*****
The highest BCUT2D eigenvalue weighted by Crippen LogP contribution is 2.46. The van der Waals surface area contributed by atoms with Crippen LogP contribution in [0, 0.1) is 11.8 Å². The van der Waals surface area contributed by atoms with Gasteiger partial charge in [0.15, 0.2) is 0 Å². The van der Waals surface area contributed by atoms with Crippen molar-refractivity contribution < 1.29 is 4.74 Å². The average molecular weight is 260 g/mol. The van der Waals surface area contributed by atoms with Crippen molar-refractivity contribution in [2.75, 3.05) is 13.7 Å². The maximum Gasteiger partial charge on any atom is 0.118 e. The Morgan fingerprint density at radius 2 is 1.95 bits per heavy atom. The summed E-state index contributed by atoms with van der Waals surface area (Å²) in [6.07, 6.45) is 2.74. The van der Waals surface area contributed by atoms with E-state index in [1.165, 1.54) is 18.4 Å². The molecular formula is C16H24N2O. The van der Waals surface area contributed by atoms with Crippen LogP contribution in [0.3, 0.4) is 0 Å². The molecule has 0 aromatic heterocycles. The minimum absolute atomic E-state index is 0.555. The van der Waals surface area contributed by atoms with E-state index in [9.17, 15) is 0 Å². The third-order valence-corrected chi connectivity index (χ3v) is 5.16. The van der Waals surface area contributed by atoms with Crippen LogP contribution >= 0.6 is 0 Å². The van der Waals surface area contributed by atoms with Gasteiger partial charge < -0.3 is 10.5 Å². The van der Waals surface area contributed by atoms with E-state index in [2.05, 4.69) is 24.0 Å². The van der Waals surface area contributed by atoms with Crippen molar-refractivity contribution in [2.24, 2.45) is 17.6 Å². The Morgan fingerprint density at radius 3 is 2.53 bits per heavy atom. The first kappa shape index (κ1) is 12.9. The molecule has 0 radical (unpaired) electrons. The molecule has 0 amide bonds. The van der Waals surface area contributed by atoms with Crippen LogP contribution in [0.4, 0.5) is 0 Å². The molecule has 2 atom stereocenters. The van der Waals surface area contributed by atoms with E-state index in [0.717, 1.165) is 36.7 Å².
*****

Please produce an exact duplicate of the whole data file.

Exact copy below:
The highest BCUT2D eigenvalue weighted by Crippen LogP contribution is 2.46. The van der Waals surface area contributed by atoms with Crippen LogP contribution in [0, 0.1) is 11.8 Å². The van der Waals surface area contributed by atoms with Gasteiger partial charge in [0.15, 0.2) is 0 Å². The van der Waals surface area contributed by atoms with Crippen molar-refractivity contribution < 1.29 is 4.74 Å². The average molecular weight is 260 g/mol. The van der Waals surface area contributed by atoms with Crippen molar-refractivity contribution in [2.75, 3.05) is 13.7 Å². The maximum Gasteiger partial charge on any atom is 0.118 e. The Morgan fingerprint density at radius 2 is 1.95 bits per heavy atom. The summed E-state index contributed by atoms with van der Waals surface area (Å²) in [6.07, 6.45) is 2.74. The van der Waals surface area contributed by atoms with E-state index in [1.165, 1.54) is 18.4 Å². The molecular formula is C16H24N2O. The van der Waals surface area contributed by atoms with Crippen LogP contribution in [0.3, 0.4) is 0 Å². The molecule has 0 aromatic heterocycles. The minimum absolute atomic E-state index is 0.555. The van der Waals surface area contributed by atoms with E-state index in [9.17, 15) is 0 Å². The third-order valence-corrected chi connectivity index (χ3v) is 5.16. The van der Waals surface area contributed by atoms with Crippen LogP contribution >= 0.6 is 0 Å². The van der Waals surface area contributed by atoms with Gasteiger partial charge < -0.3 is 10.5 Å². The van der Waals surface area contributed by atoms with E-state index in [2.05, 4.69) is 24.0 Å². The van der Waals surface area contributed by atoms with Crippen molar-refractivity contribution in [2.24, 2.45) is 17.6 Å². The Morgan fingerprint density at radius 3 is 2.53 bits per heavy atom. The first kappa shape index (κ1) is 12.9. The molecule has 0 radical (unpaired) electrons. The molecule has 0 amide bonds. The van der Waals surface area contributed by atoms with Crippen LogP contribution in [0.4, 0.5) is 0 Å². The molecule has 2 atom stereocenters. The van der Waals surface area contributed by atoms with E-state index in [0.717, 1.165) is 36.7 Å².